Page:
"It is incumbent on you, as public service commissioners and CEO’s, to provide the vision required for public service management,"
He told conferees that when he took office in January, he announced the Marshall Islands needed to improve its public service. "When
the national administrative organization does not work properly, development and investment slows down," Loeak said. "Our most
vulnerable people are then penalized and denied opportunities and essential services."
PSC’s everywhere need to be focused on operating in a "transparent, accountable and professional manner," he said, adding the
conference should produce an outcome "for reform that promotes restructuring of the public sector into an effective, affordable and
He also directed advice to government workers, saying they must be willing to serve the public. He called for "creating a real culture of
public service. The reality is that the people are not simply clients, but are citizens — they provide the capital that pays our wages and
Speaking after the president, Mishka Tu’ifua, the chairperson of Tonga’s public service agency, said: "We’ll work to make public
service good for Pacific citizens."
Loeak’s government earlier this month appointed experienced government executive Marie Maddison as the new chairperson of the
Marshall Islands Public Service Commission. She is known for her reform philosophy and focus on good governance.
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UN presses US to increase Marshalls nuclear compensation
(AFP) – Sep 11, 2012
WELLINGTON — The United States needs to provide extra compensation to settle claims by nuclear-affected Marshall islanders and
end a "legacy of distrust", according to a UN report released Tuesday.
The 19-page report prepared by UN Special Rapporteur Calin Georgescu also urged Washington to declassify secret reports on its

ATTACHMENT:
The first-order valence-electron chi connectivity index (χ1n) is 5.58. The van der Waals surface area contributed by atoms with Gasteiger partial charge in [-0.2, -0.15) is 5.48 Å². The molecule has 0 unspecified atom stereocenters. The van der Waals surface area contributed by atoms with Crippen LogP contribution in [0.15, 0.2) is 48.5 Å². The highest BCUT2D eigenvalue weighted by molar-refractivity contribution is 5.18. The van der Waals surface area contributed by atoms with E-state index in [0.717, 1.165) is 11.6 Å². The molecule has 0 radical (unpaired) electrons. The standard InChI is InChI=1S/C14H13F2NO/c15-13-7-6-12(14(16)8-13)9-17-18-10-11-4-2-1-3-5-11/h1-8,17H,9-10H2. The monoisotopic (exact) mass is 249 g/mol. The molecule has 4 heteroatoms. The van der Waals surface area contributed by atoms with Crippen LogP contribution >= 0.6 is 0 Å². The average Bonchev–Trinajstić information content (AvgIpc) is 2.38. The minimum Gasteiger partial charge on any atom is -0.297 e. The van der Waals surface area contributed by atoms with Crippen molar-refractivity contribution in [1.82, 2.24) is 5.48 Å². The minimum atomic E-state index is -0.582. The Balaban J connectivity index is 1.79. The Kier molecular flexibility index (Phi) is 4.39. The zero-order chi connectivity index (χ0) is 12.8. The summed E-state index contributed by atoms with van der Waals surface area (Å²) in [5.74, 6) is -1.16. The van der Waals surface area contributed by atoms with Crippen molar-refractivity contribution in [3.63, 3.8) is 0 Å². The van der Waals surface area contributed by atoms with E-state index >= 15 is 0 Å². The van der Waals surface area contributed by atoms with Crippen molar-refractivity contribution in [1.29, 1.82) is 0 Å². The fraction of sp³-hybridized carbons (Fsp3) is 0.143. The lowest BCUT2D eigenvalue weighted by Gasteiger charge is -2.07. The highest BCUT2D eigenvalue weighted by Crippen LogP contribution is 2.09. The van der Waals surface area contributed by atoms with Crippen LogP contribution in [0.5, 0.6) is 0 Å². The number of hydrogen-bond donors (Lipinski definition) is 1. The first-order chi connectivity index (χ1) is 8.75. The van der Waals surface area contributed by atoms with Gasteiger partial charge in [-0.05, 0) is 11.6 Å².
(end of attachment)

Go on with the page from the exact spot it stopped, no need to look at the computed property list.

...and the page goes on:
nuclear testing programme in the Marshall Islands.
The United States conducted 67 nuclear weapons tests at Bikini and Enewetak atolls from 1946 to 1958.
Georgescu's report, compiled following a fact-finding mission to the Marshall Islands earlier this year, will be presented to the UN
Human Rights Council on Thursday in Geneva.
Marshall Islands Foreign Minister Phillip Muller and survivors of the 1954 Bravo hydrogen bomb test at Bikini Atoll, which spewed
radioactive fallout over many islands, will be appearing at the Human Rights Council.
Georgescu said the report "is neither to apportion blame nor attempt to make a legal pronouncement on the nuclear testing program".
The goal was to stimulate dialogue "between the parties in the spirit of understanding, respect and reconciliation, for the benefit of the
The Nuclear Claims Tribunal awarded more than $2 billion in personal injury and land damage claims arising form the nuclear tests, but
stopped paying after a US-provided $150 million compensation fund was exhausted.
Georgescu said the nuclear testing and experiments "have left a legacy of distrust in the hearts and minds of the Marshallese", but there
was an opportunity for reconciliation.
The report noted the dispute between US government scientists and Marshallese officials over the effects of radiation and said "a
precautionary approach that emphasises the likelihood of risk over conclusive proof may prove more prudent and protective of rights."
Georgescu's report also said testimony by nuclear test survivors about the psychological trauma from witnessing the explosions and their
effect recognised a "serious health concern".
"Although these health concerns are of a different nature to cancer, the fear of radiation itself is no less real."
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Christopher J. Loeak
President since 17 January 2012
Christopher J. Loeak
President since 17 January 2012